To prepare patients for the risks of anesthesia and surgery through education. To encourage patients to ask well informed questions prior to surgery and anesthesia.

General Anesthesia

The Most Common Anesthetic

The most common type of anesthesia is General Anesthesia.  When a patient undergoes this type of anesthetic the intention is to put the patient completely to sleep but also to make them relax and to feel no pain.  It is also important that the patient not have any recall of the circumstances of the procedure.  When this occurs the anesthesia provider will use a variety of medications to accomplish all of the above.  In the past most anesthetics would start with medications to make you relax and forget the events of your anesthetic.  This is why most people would only remember a short converstion with the anesthesia provider and then there next episode of awareness would be when they awakened in the recovery room.  

Going to Sleep

Once the patient is in the room, situated in the bed and all the monitors are on and running they are given oxygen and then what is commonly called an induction agent.  Today most adults are given a medication by the name of propofol.  In the hands of a certified anesthesia provider it is quite safe.  This medication may burn slightly as it is given through the IV and will quickly cause a profound sleep, some relaxation and respiratory depression.  In many cases today it is likely an LMA will be inserted in the airway.  The LMA is a balloon like device that splints the airway open and allows air to pass in and out of the windpipe.  This will be connected to the ventilation circuit of an anesthesia machine and the patient will receive carefully measured amounts of gas anesthetic to keep them asleep.  When the case is over this airway will be removed and the patient will awaken in the recovery room

Placing the Breathing Tube

In many other cases due to the requirements of the surgeon it will be necessary to completely relax or paralyze the patient.  In this situation it will be necessary to put a small tube past the windpipe and vocal cords directly into the airway.  To accomplish this, in addition to the propofol, it will be necessary to also give a medication to relax the patient.  These medications are of two types.  The first type is succinylcholine that causes the muscles to contract and then stay relaxed for a short time.  The second type is what is known as non-depolarizing drugs that cause the muscles to relax but for longer periods of time.  Regardless of which is chosen the patients respiration will require assistance by the AP often using a mask and ventilation bag.  A small tube is then inserted carefully into the airway using a laryngoscope.  This device is a metal or plastic tool with a small light at the end and allows visualization of the airway.  This is usually an easy thing to do in the hands of a seasoned AP, but in some cases it can become very difficult.  More on this will be available in our Complications Section.

Making Sure You Do Not Remember

Once the patient is asleep they will continue to receive either gas anesthetic agents through the tube or intravenous medications to keep the patient asleep, somewhat relaxed and to some degree unresponsive to painful stimulation.  If given anesthetic drugs in sufficient doses the patient will not likely remember the procedure.  Today most APs will monitor the brain wave activity to verify there will be no recall.  They will use a device called a BIS monitor that reads the EEG and runs the information through a formula that reliably indicates whether there is any likelihood of recall or not.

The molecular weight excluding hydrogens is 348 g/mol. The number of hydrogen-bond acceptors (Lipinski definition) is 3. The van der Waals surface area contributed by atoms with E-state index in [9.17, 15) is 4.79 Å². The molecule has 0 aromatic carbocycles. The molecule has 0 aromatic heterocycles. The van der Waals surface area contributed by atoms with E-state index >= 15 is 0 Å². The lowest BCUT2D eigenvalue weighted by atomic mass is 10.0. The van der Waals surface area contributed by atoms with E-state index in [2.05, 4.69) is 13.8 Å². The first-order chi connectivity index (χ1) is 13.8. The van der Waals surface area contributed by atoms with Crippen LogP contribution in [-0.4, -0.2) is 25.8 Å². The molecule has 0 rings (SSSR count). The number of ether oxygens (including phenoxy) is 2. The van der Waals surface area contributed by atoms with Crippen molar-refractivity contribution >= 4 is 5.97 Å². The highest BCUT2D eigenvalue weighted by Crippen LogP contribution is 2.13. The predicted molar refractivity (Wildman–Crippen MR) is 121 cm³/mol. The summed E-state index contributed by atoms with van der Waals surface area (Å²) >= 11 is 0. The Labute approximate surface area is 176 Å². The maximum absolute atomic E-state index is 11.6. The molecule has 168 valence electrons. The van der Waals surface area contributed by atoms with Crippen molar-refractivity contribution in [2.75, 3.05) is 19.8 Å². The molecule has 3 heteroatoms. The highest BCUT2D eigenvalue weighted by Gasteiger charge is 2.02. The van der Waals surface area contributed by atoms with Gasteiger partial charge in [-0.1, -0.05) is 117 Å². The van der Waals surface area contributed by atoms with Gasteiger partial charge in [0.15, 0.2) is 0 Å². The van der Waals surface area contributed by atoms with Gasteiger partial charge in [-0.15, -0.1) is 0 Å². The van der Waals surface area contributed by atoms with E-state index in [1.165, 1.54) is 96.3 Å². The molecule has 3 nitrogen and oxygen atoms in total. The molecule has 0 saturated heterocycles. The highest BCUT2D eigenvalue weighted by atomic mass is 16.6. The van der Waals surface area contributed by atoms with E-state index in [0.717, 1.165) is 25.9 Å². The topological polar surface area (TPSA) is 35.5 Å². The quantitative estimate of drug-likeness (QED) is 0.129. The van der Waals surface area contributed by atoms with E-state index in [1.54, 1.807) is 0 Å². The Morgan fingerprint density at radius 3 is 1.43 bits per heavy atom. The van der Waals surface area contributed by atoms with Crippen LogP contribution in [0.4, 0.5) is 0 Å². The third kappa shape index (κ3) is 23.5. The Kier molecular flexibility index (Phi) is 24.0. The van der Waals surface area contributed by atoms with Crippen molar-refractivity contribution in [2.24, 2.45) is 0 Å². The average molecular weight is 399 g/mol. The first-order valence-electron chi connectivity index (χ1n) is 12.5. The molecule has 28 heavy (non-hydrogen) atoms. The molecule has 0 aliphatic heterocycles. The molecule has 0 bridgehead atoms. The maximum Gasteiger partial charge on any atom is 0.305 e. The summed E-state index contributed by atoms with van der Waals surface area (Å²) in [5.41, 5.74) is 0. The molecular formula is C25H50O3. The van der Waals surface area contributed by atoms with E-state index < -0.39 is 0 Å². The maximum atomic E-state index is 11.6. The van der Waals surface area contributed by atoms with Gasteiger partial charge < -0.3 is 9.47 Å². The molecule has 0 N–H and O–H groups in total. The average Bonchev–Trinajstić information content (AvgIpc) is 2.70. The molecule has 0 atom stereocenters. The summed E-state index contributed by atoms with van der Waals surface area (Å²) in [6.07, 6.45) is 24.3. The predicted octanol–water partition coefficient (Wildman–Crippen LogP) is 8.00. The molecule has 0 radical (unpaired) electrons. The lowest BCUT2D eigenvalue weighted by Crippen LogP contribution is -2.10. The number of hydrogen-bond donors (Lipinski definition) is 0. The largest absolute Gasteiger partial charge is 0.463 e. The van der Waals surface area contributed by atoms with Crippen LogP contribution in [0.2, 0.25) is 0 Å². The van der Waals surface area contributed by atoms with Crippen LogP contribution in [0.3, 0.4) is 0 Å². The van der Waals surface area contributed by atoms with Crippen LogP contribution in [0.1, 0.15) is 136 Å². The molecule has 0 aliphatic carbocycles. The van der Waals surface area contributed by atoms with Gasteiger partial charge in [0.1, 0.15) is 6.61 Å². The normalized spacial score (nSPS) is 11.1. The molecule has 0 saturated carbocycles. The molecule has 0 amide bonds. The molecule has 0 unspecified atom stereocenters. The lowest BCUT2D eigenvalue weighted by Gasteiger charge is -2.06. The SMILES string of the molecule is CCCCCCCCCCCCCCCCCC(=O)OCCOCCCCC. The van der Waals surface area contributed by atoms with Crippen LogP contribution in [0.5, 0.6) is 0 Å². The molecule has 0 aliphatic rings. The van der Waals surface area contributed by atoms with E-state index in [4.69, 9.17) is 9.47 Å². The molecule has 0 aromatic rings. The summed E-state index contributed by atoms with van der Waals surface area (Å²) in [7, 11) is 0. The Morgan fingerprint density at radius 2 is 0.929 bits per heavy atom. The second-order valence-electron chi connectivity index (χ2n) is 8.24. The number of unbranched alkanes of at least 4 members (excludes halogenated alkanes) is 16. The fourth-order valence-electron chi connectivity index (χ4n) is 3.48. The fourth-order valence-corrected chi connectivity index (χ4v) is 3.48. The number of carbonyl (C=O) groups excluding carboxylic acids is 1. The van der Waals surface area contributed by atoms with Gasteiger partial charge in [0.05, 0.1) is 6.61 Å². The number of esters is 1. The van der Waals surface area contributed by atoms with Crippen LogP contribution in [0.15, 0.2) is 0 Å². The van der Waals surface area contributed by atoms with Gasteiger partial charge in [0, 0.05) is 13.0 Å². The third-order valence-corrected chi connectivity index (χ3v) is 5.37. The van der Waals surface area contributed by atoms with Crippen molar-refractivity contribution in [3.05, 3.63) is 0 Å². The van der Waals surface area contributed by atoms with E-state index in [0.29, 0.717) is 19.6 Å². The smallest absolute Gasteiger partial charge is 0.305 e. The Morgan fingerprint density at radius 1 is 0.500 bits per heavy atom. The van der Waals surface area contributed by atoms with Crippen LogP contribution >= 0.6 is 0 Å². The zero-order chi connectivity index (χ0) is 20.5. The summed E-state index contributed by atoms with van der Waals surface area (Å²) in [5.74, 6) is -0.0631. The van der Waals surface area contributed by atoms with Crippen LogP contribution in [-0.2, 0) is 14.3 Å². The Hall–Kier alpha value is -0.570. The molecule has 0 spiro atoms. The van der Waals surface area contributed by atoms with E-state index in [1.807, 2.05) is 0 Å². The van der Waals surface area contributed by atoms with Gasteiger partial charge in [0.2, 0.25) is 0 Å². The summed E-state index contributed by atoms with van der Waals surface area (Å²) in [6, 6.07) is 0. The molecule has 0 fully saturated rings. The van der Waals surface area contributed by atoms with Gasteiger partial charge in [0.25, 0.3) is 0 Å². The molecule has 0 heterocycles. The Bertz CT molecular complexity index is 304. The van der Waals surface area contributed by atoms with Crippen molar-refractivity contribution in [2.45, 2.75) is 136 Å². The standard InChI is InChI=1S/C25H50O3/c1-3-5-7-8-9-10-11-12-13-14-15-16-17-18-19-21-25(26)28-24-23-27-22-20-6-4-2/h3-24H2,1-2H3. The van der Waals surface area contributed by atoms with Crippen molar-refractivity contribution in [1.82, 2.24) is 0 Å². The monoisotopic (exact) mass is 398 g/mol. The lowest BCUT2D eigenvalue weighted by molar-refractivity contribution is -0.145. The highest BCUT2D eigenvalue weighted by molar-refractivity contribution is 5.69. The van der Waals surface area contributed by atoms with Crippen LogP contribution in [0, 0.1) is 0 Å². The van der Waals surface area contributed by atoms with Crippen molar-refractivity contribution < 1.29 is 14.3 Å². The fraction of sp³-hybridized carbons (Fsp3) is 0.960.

Relaxing the Patient

Another part of the anesthetic is the relaxation accomplished which is dependent upon the procedure.  In the case of abdominal procedures, neurosurgery, and some back procedures it is very important the patient be totally relaxed.  This is accomplished partly with the anesthetic drug given to keep the patient to sleep but also with paralyzing agents as those previously mentioned.  These drugs will make the muscles unable to contract and will give the surgeon the optimal surgical field for their procedure.  At the end of the procedure it is important to discontinue these drugs so that all effects have worn off, otherwise the patient will not be able to breathe.  Throughout the case the AP will use a nerve stimulator to monitor the effects of these drugs.  

Controlling Pain

The last aspect to mention is the idea of pain control.  It is important that the patient receive good pain control throughout the procedure and upon the end of the case.  If a patient does not have good pain control during the case they will tend to develop a high pulse rate and an elevated blood pressure which can make things difficult for the surgeon.  At the end of the case the last thing you want to see is a patient waking up with extreme pain.  This is one of the aspects of anesthesia that requires often a great deal of experience.  In most situations pain killers such as narcotics are administered judiciously to keep this issue under control.  The medications are given in such quantities that the patient will not be oversedated at the end and will also have good control of their pain.


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